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Tour de France

With the World Cup and Wimbledon, the Tour de France had had to take third billing which is a shame as it’s an intriguing competition this year with many issues. First, would Chris Froome be allowed to ride and if he did would he win his 6th Tour and 4th successively; could Mark Cavendish overhaul the great Eddy Merckx’s number of stage wins; where would the threat to Team Sky emanate: Tom Desmoulin,Vincenzo Nibali, Qunitani could all state claims.

I advised John Pargiter to back Nibali handily placed in the chasing pack as the Tour hits the mountains. Leader Greg Von Avermaet is not a climber but  gamely hang onto his yellow journey. Yesterday’s stage from Annecy was won by a Frenchman Julian Alaphilllippe which will be as exultantly received as Les Bleus winning the World Cup.

I enjoy the Tour as much for the beautiful pictures of France as the competition. Yesterday’s stage 10 began in Annecy, a glorious lake side town which I have visited. I know of no more attractive lakeside setting. Then it ascends to the high Alps with a moving memorial to the Resistance in which their songs was played. Some say that is it’s a procession over in seconds but this is a silly criticism. Because there is no arena, you can get close to the riders. The best way is to have a good lunch, assume your roadside spot, there is much brouhaha as the Tour caravan approaches, watch it go by and  repair to a nearby cafe with TV to follow the rest of the stage.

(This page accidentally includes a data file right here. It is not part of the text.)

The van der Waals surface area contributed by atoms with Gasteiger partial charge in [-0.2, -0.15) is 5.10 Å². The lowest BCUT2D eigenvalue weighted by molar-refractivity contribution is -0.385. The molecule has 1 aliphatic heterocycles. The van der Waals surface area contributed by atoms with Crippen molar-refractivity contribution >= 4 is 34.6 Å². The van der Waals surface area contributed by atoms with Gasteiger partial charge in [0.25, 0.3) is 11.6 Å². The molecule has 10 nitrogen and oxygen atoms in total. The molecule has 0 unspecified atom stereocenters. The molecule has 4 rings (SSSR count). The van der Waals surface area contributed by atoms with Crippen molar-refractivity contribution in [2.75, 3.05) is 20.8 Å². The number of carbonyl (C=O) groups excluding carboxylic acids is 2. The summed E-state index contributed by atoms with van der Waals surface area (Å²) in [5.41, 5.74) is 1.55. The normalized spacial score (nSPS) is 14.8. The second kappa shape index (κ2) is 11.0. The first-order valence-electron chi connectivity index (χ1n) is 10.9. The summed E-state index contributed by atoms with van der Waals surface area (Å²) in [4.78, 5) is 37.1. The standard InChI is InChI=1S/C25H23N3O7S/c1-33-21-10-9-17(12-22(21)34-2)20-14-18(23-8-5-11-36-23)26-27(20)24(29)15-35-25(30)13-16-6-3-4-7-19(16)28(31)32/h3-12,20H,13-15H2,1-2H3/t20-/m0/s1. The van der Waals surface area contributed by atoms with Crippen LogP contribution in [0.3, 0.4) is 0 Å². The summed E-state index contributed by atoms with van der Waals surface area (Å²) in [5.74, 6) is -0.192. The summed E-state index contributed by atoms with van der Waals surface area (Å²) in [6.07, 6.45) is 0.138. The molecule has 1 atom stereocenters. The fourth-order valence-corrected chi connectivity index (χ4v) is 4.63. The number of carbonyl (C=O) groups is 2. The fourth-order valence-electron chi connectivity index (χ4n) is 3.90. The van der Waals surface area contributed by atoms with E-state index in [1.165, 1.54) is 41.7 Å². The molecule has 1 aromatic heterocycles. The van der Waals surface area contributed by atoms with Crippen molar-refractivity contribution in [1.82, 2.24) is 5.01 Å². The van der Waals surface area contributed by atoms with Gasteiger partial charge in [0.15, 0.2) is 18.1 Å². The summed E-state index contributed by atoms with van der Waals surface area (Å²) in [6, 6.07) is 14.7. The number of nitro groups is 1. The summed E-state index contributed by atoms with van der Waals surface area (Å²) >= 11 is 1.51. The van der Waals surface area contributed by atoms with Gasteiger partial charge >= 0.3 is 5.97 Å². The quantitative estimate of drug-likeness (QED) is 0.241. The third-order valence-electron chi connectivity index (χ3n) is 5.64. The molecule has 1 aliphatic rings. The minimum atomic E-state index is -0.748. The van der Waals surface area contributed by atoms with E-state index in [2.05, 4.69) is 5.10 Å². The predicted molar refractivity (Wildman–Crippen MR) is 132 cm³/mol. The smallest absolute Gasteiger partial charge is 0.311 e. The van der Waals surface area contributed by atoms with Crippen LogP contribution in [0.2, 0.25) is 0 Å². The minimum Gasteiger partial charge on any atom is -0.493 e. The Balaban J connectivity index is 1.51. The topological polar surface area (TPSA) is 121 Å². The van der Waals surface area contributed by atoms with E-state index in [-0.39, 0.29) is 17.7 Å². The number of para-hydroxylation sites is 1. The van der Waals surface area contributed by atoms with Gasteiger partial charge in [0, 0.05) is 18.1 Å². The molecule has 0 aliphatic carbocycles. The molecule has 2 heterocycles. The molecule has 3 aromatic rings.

The charge that cycling is a dirty sport is harder to defend. One aficionado I know said the winner is the team with the best masking agent. My view is that winners like Lance Armstrong were supreme cyclists with a dodgy moral compass who felt that for all their exhaustive prep and prowess they might still lose out to so someone  on drugs and “as they are all at it …”. The cycling federation and sponsors have been weak but it might be the case that as a test of endurance it is beyond mere mortals without some supplements often in the form of relief for asthma.

The other fascinating aspect of cycling is its politics.

Whilst a team sport, it is centred around the team leader, the rest called rather disparagingly domestiques (servants).

Geraint Thomas is placed second but will he have to make way for leader Froome who still has a time trial near the end and two days in the mountains? It’s a bit like that famous scene in The Godfather when Pete Clemenza was given permission to start his own family rewarded for his loyalty.

Miguel Indurain was number two to Greg Lemond and won 5 tours. Richie Porte, once of SKY, did not fare so well, he had to bow out with a broken collar bone.

At 32 Thomas might be too old to attract another team and seems happy doing the heavy lifting for Froome. Avermaet will be dropped in the Alps and you will see the likely winners emerge. Compulsive viewing even with the Open.

About Guy Danaway

Guy Danaway and his family live on the outskirts of Rugby. He is chairman of a small engineering company and has been a keen club cyclist for many years. He has edited Cycling Weekly since 1984 and is a regular contributor to the media on cycling issues. More Posts